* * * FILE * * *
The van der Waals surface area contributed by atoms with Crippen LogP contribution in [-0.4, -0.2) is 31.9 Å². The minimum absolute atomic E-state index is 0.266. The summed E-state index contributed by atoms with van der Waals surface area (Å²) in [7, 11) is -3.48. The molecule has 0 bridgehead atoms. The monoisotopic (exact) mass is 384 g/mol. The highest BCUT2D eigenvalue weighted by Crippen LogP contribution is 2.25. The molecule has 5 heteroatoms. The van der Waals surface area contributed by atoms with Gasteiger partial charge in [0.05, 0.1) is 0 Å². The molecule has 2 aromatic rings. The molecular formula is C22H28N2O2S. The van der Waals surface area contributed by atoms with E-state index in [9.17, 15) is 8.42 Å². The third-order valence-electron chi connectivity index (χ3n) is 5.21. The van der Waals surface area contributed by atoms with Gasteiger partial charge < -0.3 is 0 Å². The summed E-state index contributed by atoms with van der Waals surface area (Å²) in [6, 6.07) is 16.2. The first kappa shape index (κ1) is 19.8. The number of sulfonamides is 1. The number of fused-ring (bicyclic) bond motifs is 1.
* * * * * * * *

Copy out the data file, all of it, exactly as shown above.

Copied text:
The van der Waals surface area contributed by atoms with Crippen LogP contribution in [-0.4, -0.2) is 31.9 Å². The minimum absolute atomic E-state index is 0.266. The summed E-state index contributed by atoms with van der Waals surface area (Å²) in [7, 11) is -3.48. The molecule has 0 bridgehead atoms. The monoisotopic (exact) mass is 384 g/mol. The highest BCUT2D eigenvalue weighted by Crippen LogP contribution is 2.25. The molecule has 5 heteroatoms. The van der Waals surface area contributed by atoms with Gasteiger partial charge in [0.05, 0.1) is 0 Å². The molecule has 2 aromatic rings. The molecular formula is C22H28N2O2S. The van der Waals surface area contributed by atoms with E-state index in [9.17, 15) is 8.42 Å². The third-order valence-electron chi connectivity index (χ3n) is 5.21. The van der Waals surface area contributed by atoms with Gasteiger partial charge < -0.3 is 0 Å². The summed E-state index contributed by atoms with van der Waals surface area (Å²) in [6, 6.07) is 16.2. The first kappa shape index (κ1) is 19.8. The number of sulfonamides is 1. The number of fused-ring (bicyclic) bond motifs is 1.